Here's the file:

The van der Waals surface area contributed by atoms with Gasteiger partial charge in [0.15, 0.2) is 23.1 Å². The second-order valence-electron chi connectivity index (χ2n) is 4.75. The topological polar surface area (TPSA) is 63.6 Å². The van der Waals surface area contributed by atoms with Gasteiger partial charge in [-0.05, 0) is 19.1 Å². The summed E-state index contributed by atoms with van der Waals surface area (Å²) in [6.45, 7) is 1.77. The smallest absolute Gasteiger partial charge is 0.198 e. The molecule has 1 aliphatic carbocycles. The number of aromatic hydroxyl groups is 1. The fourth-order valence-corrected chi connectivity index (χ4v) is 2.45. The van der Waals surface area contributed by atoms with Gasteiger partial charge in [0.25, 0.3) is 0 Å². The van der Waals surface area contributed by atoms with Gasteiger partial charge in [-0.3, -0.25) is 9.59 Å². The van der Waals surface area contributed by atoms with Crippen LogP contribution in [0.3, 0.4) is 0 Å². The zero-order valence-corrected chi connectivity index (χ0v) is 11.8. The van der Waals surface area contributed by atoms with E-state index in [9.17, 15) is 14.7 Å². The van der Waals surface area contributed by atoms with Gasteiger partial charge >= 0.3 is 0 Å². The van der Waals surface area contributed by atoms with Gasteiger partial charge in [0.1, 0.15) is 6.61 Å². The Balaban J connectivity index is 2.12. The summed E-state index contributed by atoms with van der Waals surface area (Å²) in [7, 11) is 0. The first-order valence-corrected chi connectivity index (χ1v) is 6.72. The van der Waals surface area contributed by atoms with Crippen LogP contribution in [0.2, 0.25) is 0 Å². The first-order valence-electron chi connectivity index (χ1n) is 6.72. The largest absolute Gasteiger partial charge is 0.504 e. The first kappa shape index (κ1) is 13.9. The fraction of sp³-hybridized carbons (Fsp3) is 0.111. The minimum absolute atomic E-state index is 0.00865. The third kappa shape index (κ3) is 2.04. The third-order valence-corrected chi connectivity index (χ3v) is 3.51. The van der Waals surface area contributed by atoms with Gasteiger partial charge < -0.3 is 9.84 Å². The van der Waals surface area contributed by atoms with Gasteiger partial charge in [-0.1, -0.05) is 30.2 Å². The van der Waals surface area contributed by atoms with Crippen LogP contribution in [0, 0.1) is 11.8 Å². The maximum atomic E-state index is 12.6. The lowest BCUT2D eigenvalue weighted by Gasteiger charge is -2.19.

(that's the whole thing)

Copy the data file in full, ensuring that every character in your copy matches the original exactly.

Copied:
The van der Waals surface area contributed by atoms with Gasteiger partial charge in [0.15, 0.2) is 23.1 Å². The second-order valence-electron chi connectivity index (χ2n) is 4.75. The topological polar surface area (TPSA) is 63.6 Å². The van der Waals surface area contributed by atoms with Gasteiger partial charge in [-0.05, 0) is 19.1 Å². The summed E-state index contributed by atoms with van der Waals surface area (Å²) in [6.45, 7) is 1.77. The smallest absolute Gasteiger partial charge is 0.198 e. The molecule has 1 aliphatic carbocycles. The number of aromatic hydroxyl groups is 1. The fourth-order valence-corrected chi connectivity index (χ4v) is 2.45. The van der Waals surface area contributed by atoms with Gasteiger partial charge in [0.25, 0.3) is 0 Å². The van der Waals surface area contributed by atoms with Gasteiger partial charge in [-0.3, -0.25) is 9.59 Å². The van der Waals surface area contributed by atoms with Crippen LogP contribution in [0.3, 0.4) is 0 Å². The zero-order valence-corrected chi connectivity index (χ0v) is 11.8. The van der Waals surface area contributed by atoms with E-state index in [9.17, 15) is 14.7 Å². The van der Waals surface area contributed by atoms with Gasteiger partial charge >= 0.3 is 0 Å². The van der Waals surface area contributed by atoms with Gasteiger partial charge in [0.1, 0.15) is 6.61 Å². The Balaban J connectivity index is 2.12. The summed E-state index contributed by atoms with van der Waals surface area (Å²) in [7, 11) is 0. The first-order valence-corrected chi connectivity index (χ1v) is 6.72. The van der Waals surface area contributed by atoms with Crippen LogP contribution in [0.2, 0.25) is 0 Å². The first-order valence-electron chi connectivity index (χ1n) is 6.72. The largest absolute Gasteiger partial charge is 0.504 e. The first kappa shape index (κ1) is 13.9. The fraction of sp³-hybridized carbons (Fsp3) is 0.111. The minimum absolute atomic E-state index is 0.00865. The third kappa shape index (κ3) is 2.04. The third-order valence-corrected chi connectivity index (χ3v) is 3.51. The van der Waals surface area contributed by atoms with Gasteiger partial charge < -0.3 is 9.84 Å². The van der Waals surface area contributed by atoms with Gasteiger partial charge in [-0.1, -0.05) is 30.2 Å². The van der Waals surface area contributed by atoms with Crippen LogP contribution in [0, 0.1) is 11.8 Å². The maximum atomic E-state index is 12.6. The lowest BCUT2D eigenvalue weighted by Gasteiger charge is -2.19.